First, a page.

WSJ May 9, 2020

It appears that we are all modern monetary theorists now.

By The Editorial Board | 289 words

If you want another reason beyond Friday’s April jobs report to reopen the economy, look no further than Friday’s Congressional Budget Office report on the federal fisc for April. The combination of collapsing revenues from the economic lockdown and soaring spending to fight the coronavirus produced a deficit of $737 billion for the month, and $1.48 trillion for the first seven months of fiscal 2020.

April is usually a surplus month as tax payments roll in, but the Treasury postponed tax day this year until July 15. We are grateful for such small government favors. Spending more than doubled in April from the year before and revenue fell by 55%.

But don’t expect the deficit picture to improve too much in July since the economic recession is only beginning and the government anti-virus spending programs are far from done. CBO estimates a deficit of $3.7 trillion for the fiscal year through September, but that’s if Congress doesn’t pass another big spending bill.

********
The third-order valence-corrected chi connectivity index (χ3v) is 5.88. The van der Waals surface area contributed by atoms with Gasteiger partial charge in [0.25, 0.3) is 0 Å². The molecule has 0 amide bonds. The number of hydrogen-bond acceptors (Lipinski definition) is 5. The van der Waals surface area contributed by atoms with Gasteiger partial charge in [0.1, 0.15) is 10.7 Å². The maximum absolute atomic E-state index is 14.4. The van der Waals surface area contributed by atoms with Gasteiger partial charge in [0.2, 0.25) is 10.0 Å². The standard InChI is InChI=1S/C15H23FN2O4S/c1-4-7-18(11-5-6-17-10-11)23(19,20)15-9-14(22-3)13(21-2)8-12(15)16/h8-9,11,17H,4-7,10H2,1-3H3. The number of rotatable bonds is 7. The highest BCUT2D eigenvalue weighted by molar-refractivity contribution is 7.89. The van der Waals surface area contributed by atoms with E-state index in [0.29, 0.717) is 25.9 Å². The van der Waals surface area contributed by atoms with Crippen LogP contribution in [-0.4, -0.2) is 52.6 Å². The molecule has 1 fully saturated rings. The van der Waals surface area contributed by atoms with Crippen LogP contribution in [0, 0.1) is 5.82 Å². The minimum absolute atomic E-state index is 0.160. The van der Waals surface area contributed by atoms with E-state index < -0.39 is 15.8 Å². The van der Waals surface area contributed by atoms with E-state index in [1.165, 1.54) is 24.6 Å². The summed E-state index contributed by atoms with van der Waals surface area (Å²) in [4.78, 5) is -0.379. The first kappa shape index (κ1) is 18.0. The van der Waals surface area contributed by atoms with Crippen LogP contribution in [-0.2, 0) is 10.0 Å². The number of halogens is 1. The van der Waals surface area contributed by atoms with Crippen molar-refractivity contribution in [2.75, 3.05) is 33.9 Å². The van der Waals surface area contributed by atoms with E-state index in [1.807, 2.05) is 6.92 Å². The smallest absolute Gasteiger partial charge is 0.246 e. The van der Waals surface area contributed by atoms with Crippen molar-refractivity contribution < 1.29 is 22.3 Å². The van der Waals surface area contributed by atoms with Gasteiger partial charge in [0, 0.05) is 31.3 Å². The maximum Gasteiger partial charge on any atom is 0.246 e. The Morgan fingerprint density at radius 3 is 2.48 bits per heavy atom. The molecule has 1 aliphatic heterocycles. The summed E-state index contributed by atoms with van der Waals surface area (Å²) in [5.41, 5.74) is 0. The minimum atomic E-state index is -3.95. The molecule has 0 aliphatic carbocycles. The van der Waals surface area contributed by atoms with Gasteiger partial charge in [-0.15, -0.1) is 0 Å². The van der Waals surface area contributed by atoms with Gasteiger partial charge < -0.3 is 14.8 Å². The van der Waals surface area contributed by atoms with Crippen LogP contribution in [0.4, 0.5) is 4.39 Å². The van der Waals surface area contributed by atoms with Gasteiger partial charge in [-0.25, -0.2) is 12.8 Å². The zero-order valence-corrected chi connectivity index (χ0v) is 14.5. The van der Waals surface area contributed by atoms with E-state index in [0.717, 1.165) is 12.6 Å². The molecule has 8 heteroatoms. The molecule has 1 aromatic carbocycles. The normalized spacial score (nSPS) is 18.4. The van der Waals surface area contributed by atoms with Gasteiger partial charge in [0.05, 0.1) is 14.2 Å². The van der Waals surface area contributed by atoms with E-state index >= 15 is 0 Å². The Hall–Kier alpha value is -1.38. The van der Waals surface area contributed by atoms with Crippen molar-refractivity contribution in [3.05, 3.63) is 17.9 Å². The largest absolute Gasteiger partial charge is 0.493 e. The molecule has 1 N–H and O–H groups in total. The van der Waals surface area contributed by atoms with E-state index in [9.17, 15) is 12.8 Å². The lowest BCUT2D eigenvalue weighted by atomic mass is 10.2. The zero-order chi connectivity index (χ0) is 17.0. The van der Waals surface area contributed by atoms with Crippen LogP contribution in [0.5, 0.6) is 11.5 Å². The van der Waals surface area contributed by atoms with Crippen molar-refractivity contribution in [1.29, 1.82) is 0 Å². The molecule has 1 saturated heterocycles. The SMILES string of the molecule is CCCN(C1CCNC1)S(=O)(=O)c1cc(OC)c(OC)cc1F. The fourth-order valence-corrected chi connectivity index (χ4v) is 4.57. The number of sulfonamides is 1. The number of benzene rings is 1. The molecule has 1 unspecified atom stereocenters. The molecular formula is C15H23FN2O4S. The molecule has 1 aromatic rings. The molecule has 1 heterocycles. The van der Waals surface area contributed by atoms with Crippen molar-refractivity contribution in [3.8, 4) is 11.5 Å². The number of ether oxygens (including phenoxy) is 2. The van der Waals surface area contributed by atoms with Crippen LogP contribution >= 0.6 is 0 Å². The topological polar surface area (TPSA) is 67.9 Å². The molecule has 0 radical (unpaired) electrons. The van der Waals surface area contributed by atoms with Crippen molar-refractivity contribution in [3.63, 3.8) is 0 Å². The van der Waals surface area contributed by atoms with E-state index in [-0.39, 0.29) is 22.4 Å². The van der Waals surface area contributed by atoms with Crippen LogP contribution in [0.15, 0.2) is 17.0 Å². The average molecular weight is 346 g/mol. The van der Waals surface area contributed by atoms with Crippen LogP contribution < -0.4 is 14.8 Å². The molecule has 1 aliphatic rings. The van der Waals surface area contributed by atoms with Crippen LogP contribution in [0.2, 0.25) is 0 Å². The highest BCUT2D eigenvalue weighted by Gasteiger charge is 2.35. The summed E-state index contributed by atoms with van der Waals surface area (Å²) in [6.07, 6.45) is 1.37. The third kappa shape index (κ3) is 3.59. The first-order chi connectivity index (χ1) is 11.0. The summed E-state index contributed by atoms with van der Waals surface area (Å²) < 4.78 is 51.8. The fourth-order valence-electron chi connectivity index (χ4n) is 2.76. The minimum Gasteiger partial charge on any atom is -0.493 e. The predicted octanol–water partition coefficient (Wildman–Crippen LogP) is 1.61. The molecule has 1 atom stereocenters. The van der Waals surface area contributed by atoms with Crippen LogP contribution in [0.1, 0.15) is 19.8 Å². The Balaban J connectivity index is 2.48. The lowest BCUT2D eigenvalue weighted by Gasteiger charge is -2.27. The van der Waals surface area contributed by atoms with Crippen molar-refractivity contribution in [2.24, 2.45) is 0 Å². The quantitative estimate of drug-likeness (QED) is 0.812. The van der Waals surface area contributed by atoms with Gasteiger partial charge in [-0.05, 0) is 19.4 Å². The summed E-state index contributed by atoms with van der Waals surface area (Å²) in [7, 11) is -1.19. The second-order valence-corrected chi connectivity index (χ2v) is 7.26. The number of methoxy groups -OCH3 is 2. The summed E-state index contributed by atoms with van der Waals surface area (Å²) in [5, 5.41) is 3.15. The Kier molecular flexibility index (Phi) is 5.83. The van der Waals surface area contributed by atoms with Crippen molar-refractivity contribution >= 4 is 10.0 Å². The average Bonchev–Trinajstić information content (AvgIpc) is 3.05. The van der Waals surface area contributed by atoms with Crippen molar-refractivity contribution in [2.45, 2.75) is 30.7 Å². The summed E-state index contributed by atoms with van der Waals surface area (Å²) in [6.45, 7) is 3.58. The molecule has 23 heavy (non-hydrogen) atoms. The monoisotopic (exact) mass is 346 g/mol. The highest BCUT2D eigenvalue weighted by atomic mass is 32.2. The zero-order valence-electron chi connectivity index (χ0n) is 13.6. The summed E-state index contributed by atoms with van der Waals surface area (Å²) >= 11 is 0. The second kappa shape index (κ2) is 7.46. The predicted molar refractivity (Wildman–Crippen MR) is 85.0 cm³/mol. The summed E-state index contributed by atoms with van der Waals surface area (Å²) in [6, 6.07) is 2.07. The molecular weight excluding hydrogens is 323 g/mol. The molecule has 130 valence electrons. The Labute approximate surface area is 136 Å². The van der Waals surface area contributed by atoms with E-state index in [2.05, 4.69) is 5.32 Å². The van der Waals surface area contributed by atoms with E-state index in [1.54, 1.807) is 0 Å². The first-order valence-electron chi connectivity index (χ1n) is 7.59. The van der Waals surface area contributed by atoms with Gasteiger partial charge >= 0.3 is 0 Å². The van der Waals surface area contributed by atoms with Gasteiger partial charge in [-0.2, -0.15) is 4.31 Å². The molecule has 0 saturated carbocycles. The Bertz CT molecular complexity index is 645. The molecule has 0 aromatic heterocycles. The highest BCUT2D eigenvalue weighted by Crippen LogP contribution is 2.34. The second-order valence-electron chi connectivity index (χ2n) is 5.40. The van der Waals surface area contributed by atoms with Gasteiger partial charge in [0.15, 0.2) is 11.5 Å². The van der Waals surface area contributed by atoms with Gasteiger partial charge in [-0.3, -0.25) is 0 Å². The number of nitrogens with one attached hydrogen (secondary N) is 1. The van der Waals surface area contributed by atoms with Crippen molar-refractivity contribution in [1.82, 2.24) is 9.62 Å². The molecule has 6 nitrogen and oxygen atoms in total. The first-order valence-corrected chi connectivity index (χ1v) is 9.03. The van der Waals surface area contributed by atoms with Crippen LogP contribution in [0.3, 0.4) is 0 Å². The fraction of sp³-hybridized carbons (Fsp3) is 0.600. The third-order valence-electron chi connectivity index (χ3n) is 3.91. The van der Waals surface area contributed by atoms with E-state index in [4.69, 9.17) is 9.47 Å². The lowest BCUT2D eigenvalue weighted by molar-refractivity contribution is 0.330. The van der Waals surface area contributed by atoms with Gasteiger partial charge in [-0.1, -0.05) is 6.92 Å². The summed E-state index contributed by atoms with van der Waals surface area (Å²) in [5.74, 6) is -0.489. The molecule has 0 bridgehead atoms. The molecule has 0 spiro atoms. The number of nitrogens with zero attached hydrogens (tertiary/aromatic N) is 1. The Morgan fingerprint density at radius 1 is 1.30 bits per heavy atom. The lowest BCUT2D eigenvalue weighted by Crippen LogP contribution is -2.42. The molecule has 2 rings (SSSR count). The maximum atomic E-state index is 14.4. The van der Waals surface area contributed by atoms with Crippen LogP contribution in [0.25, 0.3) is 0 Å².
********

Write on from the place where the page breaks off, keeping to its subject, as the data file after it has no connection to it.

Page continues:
It’s impolite to say that any of this matters, since we are all apparently supposed to be converts to Modern Monetary Theory. This is the view that governments can spend whatever they like because the Federal Reserve can monetize it without economic harm. We may get to test this proposition.

Our view is that the damage from so much spending will come in two ways. First, in resources misallocated to government rather than into private hands to invest. Second, in the tax increases that the political class will eventually impose, perhaps starting as early as 2021. The costs of the coronavirus shock and the government response will hang over the economy for years. The sooner the economy starts growing again, the lower the costs.

The Wall Street Journal